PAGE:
JL: A common mechanism to support equitable facilities funding is some form of direct funding or a matching grant system. The concern there, though, is a match exacerbates inequities since districts must have money themselves to be able to raise money from the state. State policies should go beyond a one-for-one match and instead provide direct hardship funding, prioritizing districts with greater needs. One way to accomplish this within a match is to scale it by matching at a higher share for districts with lower property wealth or higher student needs. Ohio does this well with its progressive funding mechanism that equitably prioritizes facilities projects. California, however, does not do this well with its first-come, first served matching program. Here, districts with capacity can get their projects in the door first and garner early funding, whereas counterpart districts that can’t get projects in as early might wait years for funding to get a project off the ground, assuming that they can even raise the local match requirement.

BOK: The potential level of investment needed to correct historical disparities in K-12 facilities funding and modernize schools can be daunting. In a report last year, you cited data from the California State Auditor that the state would need to spend $7.4 billion to meet existing and anticipated school facilities needs in the next five years. How might California state policymakers make headway in those investments without compromising other funding priorities?

JL: I think it’s a challenge in a resource-constrained environment to figure out how to fix facilities funding, especially when initial dollar investments are large. That figure cited is probably in many ways an underestimate, too, that doesn’t take into account broader historical needs and deficiencies in some California districts. It gets challenging when funding is scarce, because changes will create winners and losers. It’s certainly easier to provide more money for everyone in a vacuum, but prioritization is critical. State dollars should go to places that not only have students with greater needs but also district populations without as much income or wealth and facilities in disrepair. There’s a lack of systematic data in many states on facility conditions that could enable targeted funding based on building conditions. Absent more money to spend, states can improve equity and efficiency through better targeting of dollars to schools with the greatest facility needs and the least ability to raise local funds.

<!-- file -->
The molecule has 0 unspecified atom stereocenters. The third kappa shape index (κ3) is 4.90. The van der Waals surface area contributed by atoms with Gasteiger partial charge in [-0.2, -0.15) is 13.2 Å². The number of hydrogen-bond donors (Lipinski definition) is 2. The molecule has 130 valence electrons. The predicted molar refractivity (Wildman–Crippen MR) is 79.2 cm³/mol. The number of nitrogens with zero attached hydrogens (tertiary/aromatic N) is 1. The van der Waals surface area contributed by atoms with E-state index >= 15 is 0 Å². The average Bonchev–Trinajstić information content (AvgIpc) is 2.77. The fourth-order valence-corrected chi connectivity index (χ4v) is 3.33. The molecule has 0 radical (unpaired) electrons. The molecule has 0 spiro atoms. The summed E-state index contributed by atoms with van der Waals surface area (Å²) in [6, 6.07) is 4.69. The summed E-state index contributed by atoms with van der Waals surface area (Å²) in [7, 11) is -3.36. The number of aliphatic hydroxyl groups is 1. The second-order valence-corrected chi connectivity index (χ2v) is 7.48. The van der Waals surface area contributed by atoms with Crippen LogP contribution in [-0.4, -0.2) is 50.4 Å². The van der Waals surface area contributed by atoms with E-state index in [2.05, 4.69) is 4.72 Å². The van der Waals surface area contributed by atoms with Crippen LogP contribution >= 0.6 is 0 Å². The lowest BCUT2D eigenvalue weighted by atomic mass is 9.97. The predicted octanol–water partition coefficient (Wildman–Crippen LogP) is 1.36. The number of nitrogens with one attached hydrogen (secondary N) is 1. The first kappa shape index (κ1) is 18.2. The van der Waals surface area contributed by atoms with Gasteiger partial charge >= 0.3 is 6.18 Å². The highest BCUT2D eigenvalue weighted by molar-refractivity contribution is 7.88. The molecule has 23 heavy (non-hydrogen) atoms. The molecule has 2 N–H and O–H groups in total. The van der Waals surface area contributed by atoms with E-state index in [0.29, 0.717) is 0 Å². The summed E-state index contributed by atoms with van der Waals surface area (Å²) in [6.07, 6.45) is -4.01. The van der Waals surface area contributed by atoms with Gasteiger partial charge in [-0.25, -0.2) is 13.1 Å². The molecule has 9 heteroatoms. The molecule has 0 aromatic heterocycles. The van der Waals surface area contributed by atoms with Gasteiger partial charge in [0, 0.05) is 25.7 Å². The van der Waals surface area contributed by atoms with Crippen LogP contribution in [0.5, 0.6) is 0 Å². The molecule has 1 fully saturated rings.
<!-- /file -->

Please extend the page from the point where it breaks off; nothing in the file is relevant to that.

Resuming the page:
BOK: What can California “teach” other states grappling with facilities funding inequities?

JL: California has one of the more progressive equity-enhancing operational funding formulas and a strong commitment to providing extra funding to districts with high-need kids. But when it comes to facilities and replacing aging buildings, our research shows that more state money has gone to higher-income districts versus lower-income districts. The way California distributes money for facilities has exacerbated local inequity based on local wealth versus correcting for it. This is a big missed opportunity.

BOK: In an era of declining public school enrollment, are there opportunities for states and districts to approach school facilities funding in a different or more targeted way?

JL: Yes, this is a necessity, but I don’t know that I have a silver-bullet solution. California is experiencing declining student enrollment with big declines projected in the coming decades due to the declining birth rate and migration. Yet, there will always be places with a need for new schools, or investment in aging facilities, or upgrades if schools consolidate. It may become politically more difficult to ask local voters to fund facilities investments if enrollment is shrinking, even if there’s not necessarily less money in the community. That also suggests a bigger role for states to step up and ensure a higher level of equity in facilities funding. 

BOK: What is one thing you wish more people knew about education funding broadly?

JL: I wish there was a bigger spotlight on the disconnect between the amount of research, advocacy, and policy focus on equity in operational funding for schools versus comparatively little focus and energy on equity in facilities funding. Facilities are an important part of shaping a child’s education and they deserve more attention, research, and high-quality data collection

For more on Bellwether’s state education finance work, click here. And check out Splitting the Bill: How Do States Fund School Facilities? to learn more about the ins and outs of facilities funding.